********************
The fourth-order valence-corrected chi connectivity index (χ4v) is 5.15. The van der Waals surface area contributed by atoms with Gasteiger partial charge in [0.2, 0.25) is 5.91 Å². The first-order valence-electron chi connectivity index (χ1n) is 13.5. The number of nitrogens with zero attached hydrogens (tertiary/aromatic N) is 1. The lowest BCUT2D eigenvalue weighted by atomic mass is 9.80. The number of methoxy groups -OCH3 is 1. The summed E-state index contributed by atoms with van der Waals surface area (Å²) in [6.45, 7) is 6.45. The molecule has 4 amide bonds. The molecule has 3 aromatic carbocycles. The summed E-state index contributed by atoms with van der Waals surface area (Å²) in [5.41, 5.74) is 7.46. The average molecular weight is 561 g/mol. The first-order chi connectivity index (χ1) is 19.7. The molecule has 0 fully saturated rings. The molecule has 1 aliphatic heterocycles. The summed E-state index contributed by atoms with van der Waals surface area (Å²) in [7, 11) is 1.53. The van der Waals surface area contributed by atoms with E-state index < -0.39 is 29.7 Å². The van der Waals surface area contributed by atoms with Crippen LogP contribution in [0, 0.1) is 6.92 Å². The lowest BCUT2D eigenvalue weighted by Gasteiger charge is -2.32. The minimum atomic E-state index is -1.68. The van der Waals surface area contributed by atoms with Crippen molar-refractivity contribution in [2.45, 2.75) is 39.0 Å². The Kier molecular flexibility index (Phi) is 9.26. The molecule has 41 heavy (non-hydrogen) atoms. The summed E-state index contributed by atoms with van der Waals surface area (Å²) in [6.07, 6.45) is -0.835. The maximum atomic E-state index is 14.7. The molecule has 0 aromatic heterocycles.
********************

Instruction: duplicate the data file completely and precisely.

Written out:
The fourth-order valence-corrected chi connectivity index (χ4v) is 5.15. The van der Waals surface area contributed by atoms with Gasteiger partial charge in [0.2, 0.25) is 5.91 Å². The first-order valence-electron chi connectivity index (χ1n) is 13.5. The number of nitrogens with zero attached hydrogens (tertiary/aromatic N) is 1. The lowest BCUT2D eigenvalue weighted by atomic mass is 9.80. The number of methoxy groups -OCH3 is 1. The summed E-state index contributed by atoms with van der Waals surface area (Å²) in [6.45, 7) is 6.45. The molecule has 4 amide bonds. The molecule has 3 aromatic carbocycles. The summed E-state index contributed by atoms with van der Waals surface area (Å²) in [5.41, 5.74) is 7.46. The average molecular weight is 561 g/mol. The first-order chi connectivity index (χ1) is 19.7. The molecule has 0 fully saturated rings. The molecule has 1 aliphatic heterocycles. The summed E-state index contributed by atoms with van der Waals surface area (Å²) in [7, 11) is 1.53. The van der Waals surface area contributed by atoms with E-state index < -0.39 is 29.7 Å². The van der Waals surface area contributed by atoms with Crippen LogP contribution in [0, 0.1) is 6.92 Å². The lowest BCUT2D eigenvalue weighted by Gasteiger charge is -2.32. The minimum atomic E-state index is -1.68. The van der Waals surface area contributed by atoms with Crippen molar-refractivity contribution in [2.45, 2.75) is 39.0 Å². The Kier molecular flexibility index (Phi) is 9.26. The molecule has 41 heavy (non-hydrogen) atoms. The summed E-state index contributed by atoms with van der Waals surface area (Å²) in [6.07, 6.45) is -0.835. The maximum atomic E-state index is 14.7. The molecule has 0 aromatic heterocycles.